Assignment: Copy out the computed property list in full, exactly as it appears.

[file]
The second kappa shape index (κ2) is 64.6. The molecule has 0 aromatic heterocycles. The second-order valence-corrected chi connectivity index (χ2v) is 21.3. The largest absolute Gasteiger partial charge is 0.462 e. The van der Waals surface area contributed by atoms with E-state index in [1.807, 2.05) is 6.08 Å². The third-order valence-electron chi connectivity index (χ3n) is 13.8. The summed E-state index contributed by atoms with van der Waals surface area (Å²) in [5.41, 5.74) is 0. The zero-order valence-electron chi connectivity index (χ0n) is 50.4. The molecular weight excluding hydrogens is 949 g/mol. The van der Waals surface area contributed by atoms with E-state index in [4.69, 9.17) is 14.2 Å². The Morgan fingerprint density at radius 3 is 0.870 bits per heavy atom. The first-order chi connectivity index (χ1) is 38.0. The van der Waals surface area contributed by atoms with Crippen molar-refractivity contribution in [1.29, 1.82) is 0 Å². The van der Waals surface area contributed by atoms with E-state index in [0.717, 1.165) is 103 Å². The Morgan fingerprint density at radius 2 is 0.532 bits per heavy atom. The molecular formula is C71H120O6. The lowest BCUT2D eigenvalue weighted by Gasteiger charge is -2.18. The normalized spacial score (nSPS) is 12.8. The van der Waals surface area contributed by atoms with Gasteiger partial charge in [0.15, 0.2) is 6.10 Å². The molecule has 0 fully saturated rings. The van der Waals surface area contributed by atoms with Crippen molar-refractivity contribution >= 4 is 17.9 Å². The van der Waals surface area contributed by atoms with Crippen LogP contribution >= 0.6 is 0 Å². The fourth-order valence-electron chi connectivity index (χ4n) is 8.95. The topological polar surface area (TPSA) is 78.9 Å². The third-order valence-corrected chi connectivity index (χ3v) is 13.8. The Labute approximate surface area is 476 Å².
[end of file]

The second kappa shape index (κ2) is 64.6. The molecule has 0 aromatic heterocycles. The second-order valence-corrected chi connectivity index (χ2v) is 21.3. The largest absolute Gasteiger partial charge is 0.462 e. The van der Waals surface area contributed by atoms with E-state index in [1.807, 2.05) is 6.08 Å². The third-order valence-electron chi connectivity index (χ3n) is 13.8. The summed E-state index contributed by atoms with van der Waals surface area (Å²) in [5.41, 5.74) is 0. The zero-order valence-electron chi connectivity index (χ0n) is 50.4. The molecular weight excluding hydrogens is 949 g/mol. The van der Waals surface area contributed by atoms with E-state index in [4.69, 9.17) is 14.2 Å². The Morgan fingerprint density at radius 3 is 0.870 bits per heavy atom. The first-order chi connectivity index (χ1) is 38.0. The van der Waals surface area contributed by atoms with Crippen molar-refractivity contribution in [1.29, 1.82) is 0 Å². The van der Waals surface area contributed by atoms with E-state index in [0.717, 1.165) is 103 Å². The Morgan fingerprint density at radius 2 is 0.532 bits per heavy atom. The molecular formula is C71H120O6. The lowest BCUT2D eigenvalue weighted by Gasteiger charge is -2.18. The normalized spacial score (nSPS) is 12.8. The van der Waals surface area contributed by atoms with Gasteiger partial charge in [0.15, 0.2) is 6.10 Å². The molecule has 0 fully saturated rings. The van der Waals surface area contributed by atoms with Crippen molar-refractivity contribution >= 4 is 17.9 Å². The van der Waals surface area contributed by atoms with Crippen LogP contribution >= 0.6 is 0 Å². The fourth-order valence-electron chi connectivity index (χ4n) is 8.95. The topological polar surface area (TPSA) is 78.9 Å². The third-order valence-corrected chi connectivity index (χ3v) is 13.8. The Labute approximate surface area is 476 Å².